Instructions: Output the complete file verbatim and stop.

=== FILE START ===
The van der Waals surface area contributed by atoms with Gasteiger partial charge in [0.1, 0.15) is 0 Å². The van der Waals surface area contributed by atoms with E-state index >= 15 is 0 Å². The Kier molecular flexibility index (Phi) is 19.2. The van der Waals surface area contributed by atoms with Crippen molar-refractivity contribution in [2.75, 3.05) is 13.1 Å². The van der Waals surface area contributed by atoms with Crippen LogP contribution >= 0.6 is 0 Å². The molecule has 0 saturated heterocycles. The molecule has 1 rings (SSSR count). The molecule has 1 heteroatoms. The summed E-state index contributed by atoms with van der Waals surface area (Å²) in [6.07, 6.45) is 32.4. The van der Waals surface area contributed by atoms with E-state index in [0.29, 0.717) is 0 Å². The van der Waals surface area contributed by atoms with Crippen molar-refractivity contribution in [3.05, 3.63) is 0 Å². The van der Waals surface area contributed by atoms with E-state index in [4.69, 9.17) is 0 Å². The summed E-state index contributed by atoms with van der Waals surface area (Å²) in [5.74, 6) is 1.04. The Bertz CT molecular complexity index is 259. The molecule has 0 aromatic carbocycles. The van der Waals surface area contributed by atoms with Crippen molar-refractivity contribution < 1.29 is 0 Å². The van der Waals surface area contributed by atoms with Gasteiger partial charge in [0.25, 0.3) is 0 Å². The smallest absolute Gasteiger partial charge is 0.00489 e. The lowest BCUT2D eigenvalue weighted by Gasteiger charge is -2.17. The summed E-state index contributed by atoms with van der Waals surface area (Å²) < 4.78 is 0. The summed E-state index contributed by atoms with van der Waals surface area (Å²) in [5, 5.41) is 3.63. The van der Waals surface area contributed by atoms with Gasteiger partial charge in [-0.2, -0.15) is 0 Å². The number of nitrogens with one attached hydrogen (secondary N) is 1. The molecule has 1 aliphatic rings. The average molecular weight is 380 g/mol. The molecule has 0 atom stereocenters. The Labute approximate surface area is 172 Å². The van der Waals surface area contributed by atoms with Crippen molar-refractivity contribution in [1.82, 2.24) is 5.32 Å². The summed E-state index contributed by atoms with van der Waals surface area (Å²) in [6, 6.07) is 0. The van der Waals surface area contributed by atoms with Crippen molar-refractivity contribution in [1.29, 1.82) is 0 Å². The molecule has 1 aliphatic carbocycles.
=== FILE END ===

The van der Waals surface area contributed by atoms with Gasteiger partial charge in [0.1, 0.15) is 0 Å². The van der Waals surface area contributed by atoms with E-state index >= 15 is 0 Å². The Kier molecular flexibility index (Phi) is 19.2. The van der Waals surface area contributed by atoms with Crippen molar-refractivity contribution in [2.75, 3.05) is 13.1 Å². The van der Waals surface area contributed by atoms with Crippen LogP contribution >= 0.6 is 0 Å². The molecule has 0 saturated heterocycles. The molecule has 1 rings (SSSR count). The molecule has 1 heteroatoms. The summed E-state index contributed by atoms with van der Waals surface area (Å²) in [6.07, 6.45) is 32.4. The van der Waals surface area contributed by atoms with E-state index in [0.29, 0.717) is 0 Å². The van der Waals surface area contributed by atoms with Crippen molar-refractivity contribution in [3.05, 3.63) is 0 Å². The van der Waals surface area contributed by atoms with E-state index in [4.69, 9.17) is 0 Å². The summed E-state index contributed by atoms with van der Waals surface area (Å²) in [5.74, 6) is 1.04. The Bertz CT molecular complexity index is 259. The molecule has 0 aromatic carbocycles. The van der Waals surface area contributed by atoms with Crippen molar-refractivity contribution < 1.29 is 0 Å². The van der Waals surface area contributed by atoms with Gasteiger partial charge in [0.25, 0.3) is 0 Å². The smallest absolute Gasteiger partial charge is 0.00489 e. The lowest BCUT2D eigenvalue weighted by Gasteiger charge is -2.17. The summed E-state index contributed by atoms with van der Waals surface area (Å²) < 4.78 is 0. The summed E-state index contributed by atoms with van der Waals surface area (Å²) in [5, 5.41) is 3.63. The van der Waals surface area contributed by atoms with Gasteiger partial charge in [-0.2, -0.15) is 0 Å². The number of nitrogens with one attached hydrogen (secondary N) is 1. The molecule has 1 aliphatic rings. The average molecular weight is 380 g/mol. The molecule has 0 atom stereocenters. The Labute approximate surface area is 172 Å². The van der Waals surface area contributed by atoms with Crippen molar-refractivity contribution in [1.82, 2.24) is 5.32 Å². The summed E-state index contributed by atoms with van der Waals surface area (Å²) in [6, 6.07) is 0. The van der Waals surface area contributed by atoms with Crippen molar-refractivity contribution in [1.29, 1.82) is 0 Å². The molecule has 1 aliphatic carbocycles.